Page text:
Based on the evidence, and the timing and locations of his various beatings, Lee narrows the suspect list down to two, including the acting DistaPharm CEO and Doc Cramer.  A search of car ownership determines Cramer’s lobbying firm owns a car like the one that smashed into Lee. Every cop in New Jersey mobilizes to search for Cramer on the roads, bridges, bus and train stations, and airports.

But they don’t search the bed and breakfast where Lee and Mule decide to take a break. Lee is happy to see Siobhan standing at the front door until Cramer emerges behind her waving a gun. Lee’s worst fears are realized: he failed to protect his client and girlfriend, and is afraid he won’t be physically able to stop Cramer before someone gets hurt. As Cramer is distracted Siobhan and Mule tackle and tie him up to save the day. Lee, stuck in his chair, sheepishly comes to terms with the fact that he isn’t the hero of this story.

And discovers he’s finally OK with that.


Any and all constructive criticism welcome.

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Comments

( 14 comments — Leave a comment )
mutive
Mar. 27th, 2012 03:36 pm (UTC)
A few comments (which should probably be taken with a grain of salt, seeing as I'm not a mystery reader and know only so much about synopses).

1. I'm not understanding why Lee does this, other than that it's a quick payday. If he just wants to make money, there have to be easier ways than trying to solve a murder. Why would anyone even *want* him to solve a murder? He's an IT guy and ball player. (Also, how does being a baseball player or an IT guy matter? The details feel kind of irrelevant.)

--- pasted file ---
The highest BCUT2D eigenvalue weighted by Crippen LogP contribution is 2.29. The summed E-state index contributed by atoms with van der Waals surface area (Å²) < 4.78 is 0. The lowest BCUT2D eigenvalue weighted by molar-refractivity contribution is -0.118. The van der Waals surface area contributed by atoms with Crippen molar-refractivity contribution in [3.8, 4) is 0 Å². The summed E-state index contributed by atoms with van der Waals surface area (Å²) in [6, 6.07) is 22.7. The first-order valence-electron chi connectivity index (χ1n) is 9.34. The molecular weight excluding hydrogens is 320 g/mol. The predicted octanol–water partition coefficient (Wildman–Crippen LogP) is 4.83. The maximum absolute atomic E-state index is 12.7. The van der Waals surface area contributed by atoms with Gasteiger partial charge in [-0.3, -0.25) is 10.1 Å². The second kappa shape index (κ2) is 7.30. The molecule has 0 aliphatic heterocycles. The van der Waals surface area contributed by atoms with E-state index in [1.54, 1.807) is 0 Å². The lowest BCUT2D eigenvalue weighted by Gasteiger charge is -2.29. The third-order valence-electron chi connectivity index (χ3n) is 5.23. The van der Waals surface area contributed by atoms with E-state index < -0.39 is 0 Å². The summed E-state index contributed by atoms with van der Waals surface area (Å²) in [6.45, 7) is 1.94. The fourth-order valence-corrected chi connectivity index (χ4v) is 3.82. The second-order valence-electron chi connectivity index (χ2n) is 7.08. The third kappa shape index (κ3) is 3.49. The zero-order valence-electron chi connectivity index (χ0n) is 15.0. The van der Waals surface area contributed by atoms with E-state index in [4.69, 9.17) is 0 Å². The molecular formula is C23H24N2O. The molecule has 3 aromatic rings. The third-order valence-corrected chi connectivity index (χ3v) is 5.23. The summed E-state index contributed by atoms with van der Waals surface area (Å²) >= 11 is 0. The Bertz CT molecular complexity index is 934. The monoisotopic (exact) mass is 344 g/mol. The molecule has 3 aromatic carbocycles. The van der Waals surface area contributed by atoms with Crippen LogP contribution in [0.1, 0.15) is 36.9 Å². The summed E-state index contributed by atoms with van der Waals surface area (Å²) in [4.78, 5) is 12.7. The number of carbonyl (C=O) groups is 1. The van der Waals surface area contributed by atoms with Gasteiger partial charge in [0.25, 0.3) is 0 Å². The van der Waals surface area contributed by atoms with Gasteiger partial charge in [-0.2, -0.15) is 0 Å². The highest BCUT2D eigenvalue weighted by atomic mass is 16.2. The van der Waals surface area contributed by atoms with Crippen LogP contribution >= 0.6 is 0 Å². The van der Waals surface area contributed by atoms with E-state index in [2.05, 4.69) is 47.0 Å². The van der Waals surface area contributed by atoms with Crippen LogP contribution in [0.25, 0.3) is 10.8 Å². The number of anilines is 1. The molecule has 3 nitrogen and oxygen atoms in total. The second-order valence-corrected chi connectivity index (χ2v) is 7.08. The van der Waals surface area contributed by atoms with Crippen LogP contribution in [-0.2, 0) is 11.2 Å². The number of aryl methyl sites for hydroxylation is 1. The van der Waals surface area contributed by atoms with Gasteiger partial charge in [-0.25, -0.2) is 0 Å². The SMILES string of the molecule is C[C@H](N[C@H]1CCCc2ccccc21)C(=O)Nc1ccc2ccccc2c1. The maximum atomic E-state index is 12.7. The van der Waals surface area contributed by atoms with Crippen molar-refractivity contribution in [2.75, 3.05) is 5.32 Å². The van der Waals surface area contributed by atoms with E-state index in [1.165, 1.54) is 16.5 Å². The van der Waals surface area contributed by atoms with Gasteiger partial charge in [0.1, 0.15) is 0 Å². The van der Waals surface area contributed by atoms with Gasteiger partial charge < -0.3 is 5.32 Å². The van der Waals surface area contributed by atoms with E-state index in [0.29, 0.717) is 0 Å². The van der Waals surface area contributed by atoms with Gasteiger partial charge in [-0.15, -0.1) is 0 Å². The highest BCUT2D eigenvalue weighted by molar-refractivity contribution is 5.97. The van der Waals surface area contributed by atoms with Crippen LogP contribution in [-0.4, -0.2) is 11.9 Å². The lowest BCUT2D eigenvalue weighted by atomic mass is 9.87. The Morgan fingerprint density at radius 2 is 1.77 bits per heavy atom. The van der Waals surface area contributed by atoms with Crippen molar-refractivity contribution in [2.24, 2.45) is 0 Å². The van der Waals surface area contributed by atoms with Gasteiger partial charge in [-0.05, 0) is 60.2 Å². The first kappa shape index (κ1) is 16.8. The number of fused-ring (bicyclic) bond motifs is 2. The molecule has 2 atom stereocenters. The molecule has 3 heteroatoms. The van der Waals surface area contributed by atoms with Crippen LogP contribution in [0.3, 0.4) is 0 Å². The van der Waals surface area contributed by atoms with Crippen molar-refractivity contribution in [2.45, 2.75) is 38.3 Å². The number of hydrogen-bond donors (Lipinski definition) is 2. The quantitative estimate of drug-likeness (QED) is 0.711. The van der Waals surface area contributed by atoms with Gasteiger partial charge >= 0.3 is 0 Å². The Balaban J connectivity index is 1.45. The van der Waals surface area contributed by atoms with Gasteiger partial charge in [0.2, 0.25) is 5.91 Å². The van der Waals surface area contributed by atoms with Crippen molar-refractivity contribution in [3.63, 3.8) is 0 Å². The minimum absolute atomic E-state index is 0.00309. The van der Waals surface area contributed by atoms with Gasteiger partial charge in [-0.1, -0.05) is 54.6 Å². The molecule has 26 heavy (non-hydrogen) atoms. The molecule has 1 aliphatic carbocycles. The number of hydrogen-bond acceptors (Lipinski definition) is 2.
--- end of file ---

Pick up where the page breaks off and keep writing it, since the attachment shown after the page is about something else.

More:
2. I find the idea of a pharma CEO also being a recreational marijuana drug dealer a bit implausible. Marijuana is grown, not manufactured (like most pharma), and just...why risk it? (And how does this tie in with the cancer thing?)

3. I think that there may be too many characters, plot twists, etc. in this. I found it hard to follow, and a lot of what happens doesn't seem to follow a clear chain of causality, which I think adds to my confusion. I suspect that reducing the events that are described (and characters), but giving them more context would make this easier to read.

Hopefully some of this helps!
nathanrudy
Mar. 27th, 2012 05:38 pm (UTC)
Thanks for the feedback!
1) I've heard this a few times from folks reading the query or synopsis but people who read the ms (even just the opening) get it right away. Many amateur sleuth mysteries go this route (not that I am anywhere near this good, but Stephanie Plum starts hunting down killers because she's broke), so it's a problem with the query and/or synopsis I need to figure out how to present it.

2) This is a great point in the synopsis, because obviously I didn't write it properly. In the world of the book medical marijuana is being legalized most places (a lot like this world) and there is a push on to decriminalize that looks like it might be a success. So he is setting up his company to provide medical marijuana, then to take that expertise and go recreational with a subsidiary when the opportunity presents. Again, not done well in the synopsis.

3) Yeah, working on that, too. Thanks!
mutive
Mar. 27th, 2012 05:54 pm (UTC)
Re: Thanks for the feedback!
You're welcome. I do think that it may take a bit of work to figure out how to present it properly. As of the moment, I'm just puzzled, which I suspect is not good.

2. may still be hard, as growing drugs and manufacturing them really are different processes. Attaching a chain of causality, I think, would be difficult (and, yes, I think it probably needs to be done).

Glad it helps, and best of luck!
wendigomountain
Mar. 27th, 2012 05:06 pm (UTC)